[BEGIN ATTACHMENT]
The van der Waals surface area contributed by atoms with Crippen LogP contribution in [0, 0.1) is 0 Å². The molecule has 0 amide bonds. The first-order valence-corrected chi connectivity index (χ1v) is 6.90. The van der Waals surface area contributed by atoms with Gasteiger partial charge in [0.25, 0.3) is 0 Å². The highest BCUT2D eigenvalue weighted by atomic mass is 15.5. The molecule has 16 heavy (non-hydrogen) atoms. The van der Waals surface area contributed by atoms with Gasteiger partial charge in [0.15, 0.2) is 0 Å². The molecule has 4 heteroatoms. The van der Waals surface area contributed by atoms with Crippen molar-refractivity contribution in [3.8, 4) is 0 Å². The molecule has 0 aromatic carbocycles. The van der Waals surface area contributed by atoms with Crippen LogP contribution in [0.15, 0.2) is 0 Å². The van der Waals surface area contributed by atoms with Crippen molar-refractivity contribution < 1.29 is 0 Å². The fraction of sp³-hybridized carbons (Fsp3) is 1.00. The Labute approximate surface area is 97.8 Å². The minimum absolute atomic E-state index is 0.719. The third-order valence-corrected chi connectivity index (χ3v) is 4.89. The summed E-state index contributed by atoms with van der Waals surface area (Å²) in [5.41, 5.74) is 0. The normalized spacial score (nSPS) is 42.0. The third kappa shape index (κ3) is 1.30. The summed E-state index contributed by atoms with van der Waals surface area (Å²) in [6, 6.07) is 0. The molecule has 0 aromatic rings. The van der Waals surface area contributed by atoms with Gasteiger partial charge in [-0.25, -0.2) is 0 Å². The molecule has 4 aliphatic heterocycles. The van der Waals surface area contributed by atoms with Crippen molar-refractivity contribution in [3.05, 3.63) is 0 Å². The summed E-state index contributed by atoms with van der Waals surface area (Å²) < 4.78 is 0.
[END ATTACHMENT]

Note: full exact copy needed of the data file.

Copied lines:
The van der Waals surface area contributed by atoms with Crippen LogP contribution in [0, 0.1) is 0 Å². The molecule has 0 amide bonds. The first-order valence-corrected chi connectivity index (χ1v) is 6.90. The van der Waals surface area contributed by atoms with Gasteiger partial charge in [0.25, 0.3) is 0 Å². The highest BCUT2D eigenvalue weighted by atomic mass is 15.5. The molecule has 16 heavy (non-hydrogen) atoms. The van der Waals surface area contributed by atoms with Gasteiger partial charge in [0.15, 0.2) is 0 Å². The molecule has 4 heteroatoms. The van der Waals surface area contributed by atoms with Crippen molar-refractivity contribution in [3.8, 4) is 0 Å². The molecule has 0 aromatic carbocycles. The van der Waals surface area contributed by atoms with Crippen LogP contribution in [0.15, 0.2) is 0 Å². The van der Waals surface area contributed by atoms with Crippen molar-refractivity contribution < 1.29 is 0 Å². The fraction of sp³-hybridized carbons (Fsp3) is 1.00. The Labute approximate surface area is 97.8 Å². The minimum absolute atomic E-state index is 0.719. The third-order valence-corrected chi connectivity index (χ3v) is 4.89. The summed E-state index contributed by atoms with van der Waals surface area (Å²) in [5.41, 5.74) is 0. The normalized spacial score (nSPS) is 42.0. The third kappa shape index (κ3) is 1.30. The summed E-state index contributed by atoms with van der Waals surface area (Å²) in [6, 6.07) is 0. The molecule has 0 aromatic rings. The van der Waals surface area contributed by atoms with Gasteiger partial charge in [-0.25, -0.2) is 0 Å². The molecule has 4 aliphatic heterocycles. The van der Waals surface area contributed by atoms with Crippen molar-refractivity contribution in [3.05, 3.63) is 0 Å². The summed E-state index contributed by atoms with van der Waals surface area (Å²) < 4.78 is 0.